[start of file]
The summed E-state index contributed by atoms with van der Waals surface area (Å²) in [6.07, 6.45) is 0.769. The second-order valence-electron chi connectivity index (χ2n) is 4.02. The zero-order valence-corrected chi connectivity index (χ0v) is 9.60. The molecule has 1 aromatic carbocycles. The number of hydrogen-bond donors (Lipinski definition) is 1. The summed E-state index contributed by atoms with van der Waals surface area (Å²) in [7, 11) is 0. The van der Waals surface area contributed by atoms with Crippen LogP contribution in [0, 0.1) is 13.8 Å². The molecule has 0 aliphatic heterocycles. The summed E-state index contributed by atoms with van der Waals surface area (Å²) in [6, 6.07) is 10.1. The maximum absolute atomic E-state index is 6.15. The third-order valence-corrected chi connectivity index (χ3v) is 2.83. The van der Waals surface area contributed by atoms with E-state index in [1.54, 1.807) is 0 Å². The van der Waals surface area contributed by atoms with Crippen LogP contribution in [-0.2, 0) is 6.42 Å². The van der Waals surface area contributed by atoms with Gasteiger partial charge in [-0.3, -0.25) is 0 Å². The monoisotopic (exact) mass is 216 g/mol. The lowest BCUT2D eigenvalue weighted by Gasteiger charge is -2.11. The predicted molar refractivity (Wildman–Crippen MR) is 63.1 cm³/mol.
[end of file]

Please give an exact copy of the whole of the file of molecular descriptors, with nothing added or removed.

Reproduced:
The summed E-state index contributed by atoms with van der Waals surface area (Å²) in [6.07, 6.45) is 0.769. The second-order valence-electron chi connectivity index (χ2n) is 4.02. The zero-order valence-corrected chi connectivity index (χ0v) is 9.60. The molecule has 1 aromatic carbocycles. The number of hydrogen-bond donors (Lipinski definition) is 1. The summed E-state index contributed by atoms with van der Waals surface area (Å²) in [7, 11) is 0. The van der Waals surface area contributed by atoms with Crippen LogP contribution in [0, 0.1) is 13.8 Å². The molecule has 0 aliphatic heterocycles. The summed E-state index contributed by atoms with van der Waals surface area (Å²) in [6, 6.07) is 10.1. The maximum absolute atomic E-state index is 6.15. The third-order valence-corrected chi connectivity index (χ3v) is 2.83. The van der Waals surface area contributed by atoms with E-state index in [1.54, 1.807) is 0 Å². The van der Waals surface area contributed by atoms with Crippen LogP contribution in [-0.2, 0) is 6.42 Å². The van der Waals surface area contributed by atoms with Gasteiger partial charge in [-0.3, -0.25) is 0 Å². The monoisotopic (exact) mass is 216 g/mol. The lowest BCUT2D eigenvalue weighted by Gasteiger charge is -2.11. The predicted molar refractivity (Wildman–Crippen MR) is 63.1 cm³/mol.